In 1981, a new scourge arose on the frontlines of public health. It brought with it not only poorly understood suffering and death, but also stigmas that would denigrate and marginalize already misunderstood segments of the population. Rumors ran rampant, victims were shunned. HIV/AIDS forever changed the discourse of public health in this country and around the world. Like the medical advances used to combat it, tolerance and understanding of the disease have come a long way in the last 30 years. But we still have a long way to go.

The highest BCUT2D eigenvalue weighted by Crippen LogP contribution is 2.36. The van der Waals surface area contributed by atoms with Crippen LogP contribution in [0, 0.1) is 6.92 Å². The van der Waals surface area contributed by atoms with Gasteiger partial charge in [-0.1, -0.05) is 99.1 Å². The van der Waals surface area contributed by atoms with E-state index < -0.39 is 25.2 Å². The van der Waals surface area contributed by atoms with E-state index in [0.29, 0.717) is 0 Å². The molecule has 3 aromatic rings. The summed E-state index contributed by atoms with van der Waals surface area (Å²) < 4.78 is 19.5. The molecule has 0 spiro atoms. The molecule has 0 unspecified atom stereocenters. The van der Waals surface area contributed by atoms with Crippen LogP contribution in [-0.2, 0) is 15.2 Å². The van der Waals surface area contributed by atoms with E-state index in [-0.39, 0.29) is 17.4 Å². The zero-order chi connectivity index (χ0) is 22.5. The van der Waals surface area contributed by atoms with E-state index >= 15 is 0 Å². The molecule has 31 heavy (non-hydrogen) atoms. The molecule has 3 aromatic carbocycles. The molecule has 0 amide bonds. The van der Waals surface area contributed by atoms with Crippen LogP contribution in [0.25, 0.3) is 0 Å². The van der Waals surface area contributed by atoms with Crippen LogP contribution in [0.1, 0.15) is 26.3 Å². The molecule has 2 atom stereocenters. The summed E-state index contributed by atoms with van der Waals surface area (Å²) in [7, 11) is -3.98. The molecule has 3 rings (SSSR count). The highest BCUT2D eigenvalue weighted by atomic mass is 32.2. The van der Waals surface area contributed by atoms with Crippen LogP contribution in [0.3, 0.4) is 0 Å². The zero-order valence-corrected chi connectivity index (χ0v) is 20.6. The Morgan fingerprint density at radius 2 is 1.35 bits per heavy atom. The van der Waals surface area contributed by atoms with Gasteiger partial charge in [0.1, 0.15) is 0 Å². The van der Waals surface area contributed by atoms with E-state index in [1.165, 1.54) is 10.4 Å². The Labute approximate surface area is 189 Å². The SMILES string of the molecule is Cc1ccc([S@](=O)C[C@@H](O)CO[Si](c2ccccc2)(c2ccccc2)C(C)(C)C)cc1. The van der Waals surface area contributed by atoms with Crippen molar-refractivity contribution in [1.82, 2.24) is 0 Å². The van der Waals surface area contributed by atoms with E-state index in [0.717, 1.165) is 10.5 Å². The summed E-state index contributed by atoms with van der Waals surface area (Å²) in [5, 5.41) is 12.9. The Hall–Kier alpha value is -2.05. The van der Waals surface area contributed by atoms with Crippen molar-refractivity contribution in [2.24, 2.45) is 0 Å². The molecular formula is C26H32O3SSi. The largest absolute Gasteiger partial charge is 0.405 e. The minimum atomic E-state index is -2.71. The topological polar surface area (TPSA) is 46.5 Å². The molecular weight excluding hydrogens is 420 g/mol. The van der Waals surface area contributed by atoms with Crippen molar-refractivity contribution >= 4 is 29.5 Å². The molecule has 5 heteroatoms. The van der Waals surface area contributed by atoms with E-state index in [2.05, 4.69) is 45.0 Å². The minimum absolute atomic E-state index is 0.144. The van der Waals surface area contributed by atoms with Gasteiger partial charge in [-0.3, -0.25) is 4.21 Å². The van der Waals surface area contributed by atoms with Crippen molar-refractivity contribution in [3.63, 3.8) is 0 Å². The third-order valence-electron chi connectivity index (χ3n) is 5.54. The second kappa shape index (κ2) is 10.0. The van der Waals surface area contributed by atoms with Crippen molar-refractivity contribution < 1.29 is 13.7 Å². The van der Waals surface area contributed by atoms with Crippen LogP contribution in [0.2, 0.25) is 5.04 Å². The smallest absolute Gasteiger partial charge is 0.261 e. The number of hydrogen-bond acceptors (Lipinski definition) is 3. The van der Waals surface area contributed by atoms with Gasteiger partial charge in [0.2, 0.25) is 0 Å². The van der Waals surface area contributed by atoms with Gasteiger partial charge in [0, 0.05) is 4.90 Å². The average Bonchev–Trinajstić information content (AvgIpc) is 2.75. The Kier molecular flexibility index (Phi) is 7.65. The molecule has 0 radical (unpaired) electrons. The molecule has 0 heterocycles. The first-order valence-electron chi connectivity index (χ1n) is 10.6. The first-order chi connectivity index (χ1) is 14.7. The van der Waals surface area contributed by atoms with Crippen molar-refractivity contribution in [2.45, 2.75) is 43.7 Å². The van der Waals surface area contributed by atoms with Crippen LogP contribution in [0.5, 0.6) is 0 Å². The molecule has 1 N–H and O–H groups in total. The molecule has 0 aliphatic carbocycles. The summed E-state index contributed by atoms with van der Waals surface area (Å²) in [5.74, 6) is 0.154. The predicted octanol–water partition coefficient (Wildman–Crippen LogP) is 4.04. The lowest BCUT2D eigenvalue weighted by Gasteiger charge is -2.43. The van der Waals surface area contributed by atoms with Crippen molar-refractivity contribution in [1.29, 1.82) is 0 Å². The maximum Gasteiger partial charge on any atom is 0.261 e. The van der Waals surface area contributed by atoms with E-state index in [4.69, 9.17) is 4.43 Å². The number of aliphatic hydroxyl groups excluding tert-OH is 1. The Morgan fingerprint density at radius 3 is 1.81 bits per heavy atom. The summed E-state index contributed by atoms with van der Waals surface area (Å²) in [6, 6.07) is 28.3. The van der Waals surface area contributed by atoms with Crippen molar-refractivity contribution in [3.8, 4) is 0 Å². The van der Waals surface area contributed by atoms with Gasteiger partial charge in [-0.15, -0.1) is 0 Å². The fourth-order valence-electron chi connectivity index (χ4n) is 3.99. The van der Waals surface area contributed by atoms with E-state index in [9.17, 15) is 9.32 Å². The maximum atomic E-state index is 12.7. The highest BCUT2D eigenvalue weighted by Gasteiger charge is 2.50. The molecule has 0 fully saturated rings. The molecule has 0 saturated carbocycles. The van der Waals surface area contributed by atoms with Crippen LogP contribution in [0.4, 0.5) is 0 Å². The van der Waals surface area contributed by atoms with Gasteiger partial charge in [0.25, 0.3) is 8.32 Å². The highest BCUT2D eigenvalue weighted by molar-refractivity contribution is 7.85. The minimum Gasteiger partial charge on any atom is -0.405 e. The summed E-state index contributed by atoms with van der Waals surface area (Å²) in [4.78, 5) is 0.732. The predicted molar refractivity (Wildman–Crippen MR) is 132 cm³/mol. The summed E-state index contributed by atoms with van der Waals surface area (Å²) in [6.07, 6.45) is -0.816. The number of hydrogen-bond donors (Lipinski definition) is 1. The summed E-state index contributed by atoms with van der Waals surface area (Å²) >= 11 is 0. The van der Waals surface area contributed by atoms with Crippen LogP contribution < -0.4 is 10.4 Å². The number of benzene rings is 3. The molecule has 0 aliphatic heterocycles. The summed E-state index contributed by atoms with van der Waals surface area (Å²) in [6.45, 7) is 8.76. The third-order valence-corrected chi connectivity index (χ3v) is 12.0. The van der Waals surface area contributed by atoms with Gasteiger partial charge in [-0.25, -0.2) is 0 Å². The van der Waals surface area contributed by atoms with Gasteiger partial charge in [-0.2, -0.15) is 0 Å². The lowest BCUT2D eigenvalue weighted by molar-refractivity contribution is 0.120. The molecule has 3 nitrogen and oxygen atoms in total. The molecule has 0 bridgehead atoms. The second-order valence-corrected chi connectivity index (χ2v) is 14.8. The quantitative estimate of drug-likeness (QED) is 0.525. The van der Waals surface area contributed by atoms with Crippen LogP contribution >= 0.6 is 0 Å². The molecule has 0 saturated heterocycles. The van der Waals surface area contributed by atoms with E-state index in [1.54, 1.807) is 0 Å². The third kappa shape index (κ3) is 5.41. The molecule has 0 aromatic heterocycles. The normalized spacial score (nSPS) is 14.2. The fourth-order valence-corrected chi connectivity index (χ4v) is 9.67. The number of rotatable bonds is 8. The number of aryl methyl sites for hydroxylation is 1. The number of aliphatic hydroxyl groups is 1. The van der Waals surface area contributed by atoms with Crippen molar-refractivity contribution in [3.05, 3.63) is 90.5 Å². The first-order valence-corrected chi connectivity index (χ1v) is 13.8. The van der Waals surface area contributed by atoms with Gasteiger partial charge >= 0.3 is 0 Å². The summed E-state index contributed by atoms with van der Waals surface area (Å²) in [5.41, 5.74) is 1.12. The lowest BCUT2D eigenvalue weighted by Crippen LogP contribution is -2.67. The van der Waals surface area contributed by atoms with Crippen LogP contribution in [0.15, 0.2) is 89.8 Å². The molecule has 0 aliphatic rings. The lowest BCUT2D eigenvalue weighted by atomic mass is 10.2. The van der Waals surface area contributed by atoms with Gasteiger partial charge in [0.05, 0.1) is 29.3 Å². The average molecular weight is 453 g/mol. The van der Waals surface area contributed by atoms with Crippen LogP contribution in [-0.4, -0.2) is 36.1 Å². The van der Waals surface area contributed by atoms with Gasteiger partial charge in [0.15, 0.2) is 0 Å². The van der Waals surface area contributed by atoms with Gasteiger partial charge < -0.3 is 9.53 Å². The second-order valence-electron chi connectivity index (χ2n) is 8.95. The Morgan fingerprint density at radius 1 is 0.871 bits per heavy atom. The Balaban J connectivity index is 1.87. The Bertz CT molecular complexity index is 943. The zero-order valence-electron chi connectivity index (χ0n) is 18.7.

Father Joe’s Villages has been there since the beginning. When so many members of the community were afraid even to shake the hand of someone living with HIV/AIDS, we were welcoming them with open arms. Since 1988, Josue Homes has been among the vanguard of service providers for San Diegans who are homeless and HIV-positive. A partner agency of Father Joe’s Villages, Josue Homes is the county’s first and largest non-hospice care provider for people living with HIV/AIDS.
In the beginning, the program offered people with AIDS hospice services to help them die with dignity. Now, with the advent of new medicines and new understanding, it prepares them for life, providing them the respite they need to reorganize their lives.